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I have seen many cracked flywheels. Mostly on Chrysler products. The way in which the flywheel is cracked or broken determines on the noise and when it happens. I have had some that make no noise at all idling and some that knock like crazy at idle. I just diagnosed a cracked flywheel in a Jeep Cherokee a month or so ago where the customer was sure the engine was knocking. It was all quiet when it was cold. Once it warmed up, it started knocking and got worse at off idle acceleration. It sounded just like a rod knock. When we removed the transmission the flywheel (flexplate) was cracked all the way around the perimeter of the bolt holes. With a little coersion the certer piece came out. This was allowing the plate to move in several different directions without rhyme or reason. The fact that it changed when the engine warmed was most likely a coincidence, but possible the effect of the steel plate warming as the engine warmed. This can be a false symptom and can easiy lead a tech down the wrong path.
Billy
 
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Old 08-13-08, 04:19 PM
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Originally Posted by Gunguy45 View Post
ecman
Flex plates attach the torque converter in an Automatic to the crank. Sorta the same function as a flywheel but no friction surface and much lighter. More like a moving mounting bracket, with teeth on the outer rim for the starter.

OP said flywheel, and maybe the terms are sometimes interchangable now...dunno. I always said flex-plate for autos and flywheels for manuals
Not to mix you up more, but "Ring gear" is another term I've heard used over the years. (ha-ha) sorry. It's like one guy calling an adjustable wrench, a crecent wrench, or spud wrench ??
 
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Old 08-14-08, 09:19 AM
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And IIRC, used to be that you could replace the "ring gear" separately from the flywheel, by heating and pressing. That may have only been on bigger or older engines, not sure.
 
  #17  
Old 08-21-08, 04:51 PM
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Thumbs up Problem Solved!

Thanks to all for info where to start looking. I took the Transaxle assembly apart from engine and checked flywheel for cracks. "Nothing." Upon further inspection the thin metal, gasket like plate that fits between the bell housing and engine block had a small chunk of corossion between the two, causing a slight bulge in the plate. Appears the bolts on the flywheel were rubbing on this plate slightly causing it to vibrate and "hence" the rattle. How the corrosion there got started! Who knows? I took a disc sander, cleaned the mating surface, and reassembled it. No more noise! Total labour for R+R = 6 hours. No parts and a happy driver again.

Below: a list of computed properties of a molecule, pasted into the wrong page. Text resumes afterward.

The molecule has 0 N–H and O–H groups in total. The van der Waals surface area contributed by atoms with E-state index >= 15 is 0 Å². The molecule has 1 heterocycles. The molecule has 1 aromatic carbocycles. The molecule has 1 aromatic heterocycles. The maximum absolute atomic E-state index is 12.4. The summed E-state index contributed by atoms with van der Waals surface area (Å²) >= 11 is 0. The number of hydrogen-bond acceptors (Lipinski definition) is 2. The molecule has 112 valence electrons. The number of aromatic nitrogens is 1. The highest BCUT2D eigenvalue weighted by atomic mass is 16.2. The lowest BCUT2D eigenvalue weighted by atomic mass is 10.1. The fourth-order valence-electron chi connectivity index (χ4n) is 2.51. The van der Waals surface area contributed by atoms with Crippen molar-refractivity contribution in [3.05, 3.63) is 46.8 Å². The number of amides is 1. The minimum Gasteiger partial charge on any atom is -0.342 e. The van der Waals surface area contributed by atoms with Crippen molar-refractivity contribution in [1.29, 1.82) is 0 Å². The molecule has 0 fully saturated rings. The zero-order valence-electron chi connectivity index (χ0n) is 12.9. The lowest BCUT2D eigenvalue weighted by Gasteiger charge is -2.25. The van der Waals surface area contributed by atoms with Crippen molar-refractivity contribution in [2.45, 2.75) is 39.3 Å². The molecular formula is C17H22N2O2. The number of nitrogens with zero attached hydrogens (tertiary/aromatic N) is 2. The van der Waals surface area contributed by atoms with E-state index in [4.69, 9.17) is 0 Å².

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Old 08-21-08, 05:10 PM
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Do you mean that tin of metal that covers the bottom of the bell housing? That vertical piece of metal in by the starter, to keep out dirt? If so, you had to take off the transaxle to fix this? Or did you already unbolt the transaxle, thinking that the flywheel inside, was the problem?

If I'm not right about what that piece of metal is - then what IS it?

Great to hear you fixed it yourself, successfully, regardless.
 
  #19  
Old 08-22-08, 04:12 AM
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Originally Posted by ecman51` View Post
Do you mean that tin of metal that covers the bottom of the bell housing? That vertical piece of metal in by the starter, to keep out dirt? If so, you had to take off the transaxle to fix this? Or did you already unbolt the transaxle, thinking that the flywheel inside, was the problem?

If I'm not right about what that piece of metal is - then what IS it?

Great to hear you fixed it yourself, successfully, regardless.
The metal piece I refer to is the actual gasket that goes between the bell housing and engine. All the way around! Unlike most paper gaskets, this is thin metal, stainless, i think. Almost tin like! I did think the flywheel was the problem and had a crack in it causing the rattle. Thats why I took it apart. This plate, (or gasket) I cann't remember the actual name for , sticks out inside the bellhousing about an inch, unlike most flush fit gaskets, and that little bulge caused by the corrosion, was enough to push it into the way of the flywheel bolts, causing a rattle.